Tuesday, October 09, 2007

Buddy Check 9 Day!

Hola!!! I did it and remembered buddy check 9 on the correct date! So, I thought that I would share the official "buddy check 9" email from the news anchor Kim Christensen that I received today:

Hello Everyone

Thank you, thank you, thank you for making this year’s Race for the Cure another smashing success! Once again, we turned the city pink with tens of thousands of people walking and running for a cure for breast cancer. Hundreds of breast cancer survivors joined the closing ceremony, giving all of us new energy for this cause and most importantly, hope. On Buddy Check 9 day we ask you to do a breast self exam and share that message with someone in your life, with the hope that any possible breast cancer be caught at an early stage, making it survivable.

Breast cancer is not selective. It chooses the young and the old, the rich and the poor, women and men. For more proof of that, I’m enclosing a message from a co-survivor named Dana. I hope you read it and remember breast cancer is everyone’s disease.

Dana writes,

My father, Henry Ross was diagnosed with breast cancer back in 1993 at the age of 55. He had a lump for quite sometime, however, it never crossed is mind or anyone else’s that it could be breast cancer. My mother was finally adamant that he be checked by his family doctor and was immediately sent for a biopsy which proved to be malignant breast cancer. At that time there wasn’t a lot of history at all on men getting breast cancer so by the suggestion of the doctor he did have a mastectomy and underwent several treatments of radiation. His sister Margaret Osborne also was diagnosed with the disease when she was 31 years of age and also underwent treatment which was more aggressive because it was in her lymph nodes.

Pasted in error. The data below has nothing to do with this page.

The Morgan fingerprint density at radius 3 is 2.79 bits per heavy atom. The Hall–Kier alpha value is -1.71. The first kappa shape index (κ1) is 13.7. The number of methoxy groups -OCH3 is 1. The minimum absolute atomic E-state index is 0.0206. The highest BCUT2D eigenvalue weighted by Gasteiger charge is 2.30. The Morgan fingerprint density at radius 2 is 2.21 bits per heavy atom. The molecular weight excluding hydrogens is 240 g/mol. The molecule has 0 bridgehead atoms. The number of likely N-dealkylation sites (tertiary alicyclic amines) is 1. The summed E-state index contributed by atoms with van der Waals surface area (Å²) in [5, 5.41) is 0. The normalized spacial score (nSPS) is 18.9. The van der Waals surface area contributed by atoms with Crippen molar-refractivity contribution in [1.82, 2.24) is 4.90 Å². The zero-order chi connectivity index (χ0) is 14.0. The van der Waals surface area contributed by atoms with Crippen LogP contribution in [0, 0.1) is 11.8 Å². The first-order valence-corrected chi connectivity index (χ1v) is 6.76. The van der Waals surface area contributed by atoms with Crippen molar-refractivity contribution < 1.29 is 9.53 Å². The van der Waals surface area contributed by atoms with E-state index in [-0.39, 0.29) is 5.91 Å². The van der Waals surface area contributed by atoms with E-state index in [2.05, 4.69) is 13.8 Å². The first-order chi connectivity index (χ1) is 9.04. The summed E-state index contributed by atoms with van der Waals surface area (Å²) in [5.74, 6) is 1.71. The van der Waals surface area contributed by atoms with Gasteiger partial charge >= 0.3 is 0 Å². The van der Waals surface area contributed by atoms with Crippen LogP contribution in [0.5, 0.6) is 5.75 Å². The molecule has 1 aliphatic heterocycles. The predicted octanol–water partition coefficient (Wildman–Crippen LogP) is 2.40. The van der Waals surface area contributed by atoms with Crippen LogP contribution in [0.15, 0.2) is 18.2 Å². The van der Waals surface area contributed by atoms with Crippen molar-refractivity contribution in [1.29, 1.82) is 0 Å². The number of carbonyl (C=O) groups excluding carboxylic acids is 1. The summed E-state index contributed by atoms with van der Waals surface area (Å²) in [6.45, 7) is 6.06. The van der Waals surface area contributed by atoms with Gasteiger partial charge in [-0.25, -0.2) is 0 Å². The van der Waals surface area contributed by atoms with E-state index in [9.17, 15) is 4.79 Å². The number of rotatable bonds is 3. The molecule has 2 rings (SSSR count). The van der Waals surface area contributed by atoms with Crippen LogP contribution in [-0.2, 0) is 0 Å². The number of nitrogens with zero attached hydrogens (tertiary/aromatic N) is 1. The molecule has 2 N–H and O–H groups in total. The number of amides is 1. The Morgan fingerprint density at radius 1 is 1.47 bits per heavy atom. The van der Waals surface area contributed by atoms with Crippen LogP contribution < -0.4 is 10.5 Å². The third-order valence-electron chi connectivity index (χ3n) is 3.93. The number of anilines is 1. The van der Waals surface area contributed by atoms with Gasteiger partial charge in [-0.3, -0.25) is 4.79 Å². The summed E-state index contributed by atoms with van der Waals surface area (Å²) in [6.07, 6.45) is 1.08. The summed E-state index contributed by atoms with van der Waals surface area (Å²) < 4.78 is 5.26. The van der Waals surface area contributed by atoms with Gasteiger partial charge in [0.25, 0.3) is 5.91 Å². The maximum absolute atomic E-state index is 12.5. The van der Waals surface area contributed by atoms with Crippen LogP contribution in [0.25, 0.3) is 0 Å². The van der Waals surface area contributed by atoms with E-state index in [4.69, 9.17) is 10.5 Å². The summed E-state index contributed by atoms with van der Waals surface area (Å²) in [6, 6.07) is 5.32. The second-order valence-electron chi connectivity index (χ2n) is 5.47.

We as a family have participated in the race for the cure every year because we believe there is hope in the future to find a cure. My father always wanted to go down and wear his pink hat and shirt and create awareness. It is rare that you would see a brother and a sister fighting breast cancer, but they always had hope of survival and fought to the very end. Margaret was a 22 year survivor and my father was a 12 year survivor but if it were not for all the research and awareness we wouldn’t have had them that long. It seemed like every time the doctor said it was their last hope for a treatment to work they would come up with something else thanks to the Susan Komen Foundation that donates so much money into research and treatment.

I know if my father were still here he would continue his fight and create that awareness to everyone that “yes men can get breast cancer too.” Unfortunately my father did pass away at the age of 67 and his sister seventeen months later at the age of 53, but they didn’t ever give up the hope!

Until next month,
Kim Christiansen

I watched this show on discovery last night about cancer. I can't remember for sure but I think it was called something like crazy sexy cancer? It was a documentary about a young girl that had a type of cancer that was not curable and her struggle with keeping it under control. She tried all sorts of diets and ended up doing one where she drank wheat grass a lot. I was laughing inside, since that is one thing my mom helped me do during treatment and have a healthy diet. They looked at her blood before and after and it really improved things. There is something to be said for that crazy wheat grass. Ha!

No comments: